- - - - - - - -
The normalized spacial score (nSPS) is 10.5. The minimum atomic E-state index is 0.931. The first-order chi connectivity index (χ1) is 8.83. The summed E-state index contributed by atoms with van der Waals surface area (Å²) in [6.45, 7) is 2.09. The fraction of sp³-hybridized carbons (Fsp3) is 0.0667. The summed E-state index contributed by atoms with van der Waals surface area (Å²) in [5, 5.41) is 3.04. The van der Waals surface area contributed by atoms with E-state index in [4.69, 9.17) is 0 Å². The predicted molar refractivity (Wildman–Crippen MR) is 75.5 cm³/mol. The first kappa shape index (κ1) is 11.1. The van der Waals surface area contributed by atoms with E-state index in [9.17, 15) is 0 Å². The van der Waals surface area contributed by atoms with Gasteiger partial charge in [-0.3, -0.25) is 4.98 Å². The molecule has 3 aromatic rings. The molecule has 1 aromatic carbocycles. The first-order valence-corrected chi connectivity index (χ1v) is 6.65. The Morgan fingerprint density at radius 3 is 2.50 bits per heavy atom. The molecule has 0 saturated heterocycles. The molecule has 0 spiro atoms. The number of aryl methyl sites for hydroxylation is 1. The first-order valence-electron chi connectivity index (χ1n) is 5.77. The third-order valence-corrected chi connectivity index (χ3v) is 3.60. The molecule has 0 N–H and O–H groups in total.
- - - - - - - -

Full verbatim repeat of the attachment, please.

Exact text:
The normalized spacial score (nSPS) is 10.5. The minimum atomic E-state index is 0.931. The first-order chi connectivity index (χ1) is 8.83. The summed E-state index contributed by atoms with van der Waals surface area (Å²) in [6.45, 7) is 2.09. The fraction of sp³-hybridized carbons (Fsp3) is 0.0667. The summed E-state index contributed by atoms with van der Waals surface area (Å²) in [5, 5.41) is 3.04. The van der Waals surface area contributed by atoms with E-state index in [4.69, 9.17) is 0 Å². The predicted molar refractivity (Wildman–Crippen MR) is 75.5 cm³/mol. The first kappa shape index (κ1) is 11.1. The van der Waals surface area contributed by atoms with E-state index in [9.17, 15) is 0 Å². The van der Waals surface area contributed by atoms with Gasteiger partial charge in [-0.3, -0.25) is 4.98 Å². The molecule has 3 aromatic rings. The molecule has 1 aromatic carbocycles. The first-order valence-corrected chi connectivity index (χ1v) is 6.65. The Morgan fingerprint density at radius 3 is 2.50 bits per heavy atom. The molecule has 0 saturated heterocycles. The molecule has 0 spiro atoms. The number of aryl methyl sites for hydroxylation is 1. The first-order valence-electron chi connectivity index (χ1n) is 5.77. The third-order valence-corrected chi connectivity index (χ3v) is 3.60. The molecule has 0 N–H and O–H groups in total.